"You canker blossom!" 3 Shakespearean Insults


[ree-sheyp] /riˈʃeɪp/
verb (used with object), reshaped, reshaping.
to shape again or into different form.
Origin of reshape
1820-30; re- + shape Unabridged
Based on the Random House Dictionary, © Random House, Inc. 2015.
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Examples from the web for reshape
  • When the dune dries in a day or so, the wind will begin to reshape it once again.
  • reshape the rest of the dough into a round loaf and top with the bone shapes.
  • Ask the students if they can reshape the clay so that it floats.
  • No modern epidemic is likely to reshape social and economic systems in the manner of premodern plagues.
  • Still, not all attempts to reshape the map are driven by sinister motives.
  • reshape if necessary and transfer to a baking sheet.
  • Fold a few times to incorporate, then reshape into a ball and return to lightly floured bowl.
  • Disruptive technologies reshape industries, creating new winners and losers.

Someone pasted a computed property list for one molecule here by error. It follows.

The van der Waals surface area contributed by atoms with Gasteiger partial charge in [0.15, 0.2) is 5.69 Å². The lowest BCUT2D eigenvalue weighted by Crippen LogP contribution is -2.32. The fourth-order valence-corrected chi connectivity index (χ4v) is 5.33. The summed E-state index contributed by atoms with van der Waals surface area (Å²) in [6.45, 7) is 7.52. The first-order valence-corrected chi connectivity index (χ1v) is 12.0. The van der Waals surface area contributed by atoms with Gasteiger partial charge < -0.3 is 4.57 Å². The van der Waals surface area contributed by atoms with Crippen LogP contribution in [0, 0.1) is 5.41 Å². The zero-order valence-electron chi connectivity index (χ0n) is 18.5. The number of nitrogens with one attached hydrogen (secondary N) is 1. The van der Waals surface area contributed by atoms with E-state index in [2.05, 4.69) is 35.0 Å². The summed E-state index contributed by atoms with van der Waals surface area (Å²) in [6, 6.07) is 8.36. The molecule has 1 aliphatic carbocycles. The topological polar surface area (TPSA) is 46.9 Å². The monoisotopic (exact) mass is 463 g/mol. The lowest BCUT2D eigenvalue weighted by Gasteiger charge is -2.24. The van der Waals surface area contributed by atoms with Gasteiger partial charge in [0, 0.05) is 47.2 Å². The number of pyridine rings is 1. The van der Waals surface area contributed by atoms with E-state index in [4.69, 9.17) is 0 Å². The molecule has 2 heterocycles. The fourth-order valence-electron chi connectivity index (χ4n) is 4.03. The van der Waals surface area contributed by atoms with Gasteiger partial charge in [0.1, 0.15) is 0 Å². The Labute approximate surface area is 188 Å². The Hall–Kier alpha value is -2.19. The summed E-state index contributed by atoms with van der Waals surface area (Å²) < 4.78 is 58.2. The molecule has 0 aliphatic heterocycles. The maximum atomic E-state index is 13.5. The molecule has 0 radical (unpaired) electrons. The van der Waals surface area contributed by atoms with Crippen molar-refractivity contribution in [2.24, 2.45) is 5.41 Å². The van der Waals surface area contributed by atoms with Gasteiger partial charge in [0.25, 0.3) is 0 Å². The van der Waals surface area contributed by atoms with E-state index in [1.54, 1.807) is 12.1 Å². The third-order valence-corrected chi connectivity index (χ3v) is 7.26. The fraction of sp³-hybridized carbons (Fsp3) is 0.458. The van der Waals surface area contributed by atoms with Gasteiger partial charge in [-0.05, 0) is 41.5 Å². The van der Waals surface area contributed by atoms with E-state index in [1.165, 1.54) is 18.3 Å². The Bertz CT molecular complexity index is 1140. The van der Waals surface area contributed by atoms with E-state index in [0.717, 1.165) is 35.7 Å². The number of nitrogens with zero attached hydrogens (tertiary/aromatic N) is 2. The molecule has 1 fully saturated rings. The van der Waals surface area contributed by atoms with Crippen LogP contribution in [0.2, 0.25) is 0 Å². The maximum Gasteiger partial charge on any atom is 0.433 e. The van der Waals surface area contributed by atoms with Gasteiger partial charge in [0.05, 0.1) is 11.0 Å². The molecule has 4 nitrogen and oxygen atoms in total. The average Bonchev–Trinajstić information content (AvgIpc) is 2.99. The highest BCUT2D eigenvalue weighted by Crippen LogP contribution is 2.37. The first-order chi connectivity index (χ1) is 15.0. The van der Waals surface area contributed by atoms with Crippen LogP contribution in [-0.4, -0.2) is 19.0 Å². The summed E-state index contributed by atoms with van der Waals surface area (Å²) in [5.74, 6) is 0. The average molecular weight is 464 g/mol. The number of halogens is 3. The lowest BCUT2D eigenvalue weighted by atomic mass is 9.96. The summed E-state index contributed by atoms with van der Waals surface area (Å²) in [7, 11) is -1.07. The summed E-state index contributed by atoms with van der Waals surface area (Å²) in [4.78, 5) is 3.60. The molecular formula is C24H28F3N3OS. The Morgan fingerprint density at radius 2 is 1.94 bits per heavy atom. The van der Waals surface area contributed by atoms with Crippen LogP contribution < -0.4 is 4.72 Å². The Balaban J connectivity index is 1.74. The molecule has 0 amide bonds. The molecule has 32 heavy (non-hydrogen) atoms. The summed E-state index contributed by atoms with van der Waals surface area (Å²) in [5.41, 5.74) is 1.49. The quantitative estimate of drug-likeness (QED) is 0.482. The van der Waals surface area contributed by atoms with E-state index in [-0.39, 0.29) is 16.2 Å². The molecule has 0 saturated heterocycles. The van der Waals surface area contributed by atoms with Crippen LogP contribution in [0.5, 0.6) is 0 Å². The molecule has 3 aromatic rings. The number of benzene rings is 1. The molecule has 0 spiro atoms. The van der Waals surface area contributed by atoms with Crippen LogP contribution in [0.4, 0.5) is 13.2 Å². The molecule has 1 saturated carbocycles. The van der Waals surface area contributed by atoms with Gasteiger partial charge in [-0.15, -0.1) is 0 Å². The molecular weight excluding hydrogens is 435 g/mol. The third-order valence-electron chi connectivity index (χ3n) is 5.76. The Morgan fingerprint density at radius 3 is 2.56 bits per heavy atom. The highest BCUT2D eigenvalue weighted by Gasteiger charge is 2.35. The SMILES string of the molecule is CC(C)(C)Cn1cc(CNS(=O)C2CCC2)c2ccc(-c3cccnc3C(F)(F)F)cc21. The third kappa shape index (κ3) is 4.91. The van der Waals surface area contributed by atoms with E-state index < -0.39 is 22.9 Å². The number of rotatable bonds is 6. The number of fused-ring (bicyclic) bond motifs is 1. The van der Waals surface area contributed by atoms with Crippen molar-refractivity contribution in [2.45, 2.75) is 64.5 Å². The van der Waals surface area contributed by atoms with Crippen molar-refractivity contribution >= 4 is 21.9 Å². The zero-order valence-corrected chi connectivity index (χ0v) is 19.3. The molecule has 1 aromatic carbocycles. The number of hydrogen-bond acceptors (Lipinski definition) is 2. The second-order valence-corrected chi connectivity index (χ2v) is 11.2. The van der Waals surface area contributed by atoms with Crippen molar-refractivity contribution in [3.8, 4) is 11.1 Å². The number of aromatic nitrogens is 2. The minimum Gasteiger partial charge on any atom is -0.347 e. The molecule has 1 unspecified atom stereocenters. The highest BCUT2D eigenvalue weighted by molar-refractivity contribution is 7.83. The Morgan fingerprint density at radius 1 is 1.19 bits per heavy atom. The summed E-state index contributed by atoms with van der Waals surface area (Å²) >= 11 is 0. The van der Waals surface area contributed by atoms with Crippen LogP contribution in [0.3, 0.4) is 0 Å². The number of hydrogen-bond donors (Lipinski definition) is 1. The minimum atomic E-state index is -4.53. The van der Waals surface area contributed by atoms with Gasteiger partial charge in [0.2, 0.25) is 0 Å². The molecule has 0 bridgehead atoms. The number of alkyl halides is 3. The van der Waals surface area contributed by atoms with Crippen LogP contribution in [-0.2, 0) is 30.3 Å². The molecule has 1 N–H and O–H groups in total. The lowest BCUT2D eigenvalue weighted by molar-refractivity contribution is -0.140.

• The ability to monitor changes in the levels of circulating tumor cells might also reshape physicians' view of cancer.
  • But they were aware that there was an algorithm out there awaiting their input to reshape itself to their desires.
British Dictionary definitions for reshape


verb (transitive)
to shape (something) again or differently
Collins English Dictionary - Complete & Unabridged 2012 Digital Edition
© William Collins Sons & Co. Ltd. 1979, 1986 © HarperCollins
Publishers 1998, 2000, 2003, 2005, 2006, 2007, 2009, 2012
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Word Origin and History for reshape

also re-shape, 1798, from re- + shape (v.). Related: Reshaped; reshaping.

Online Etymology Dictionary, © 2010 Douglas Harper
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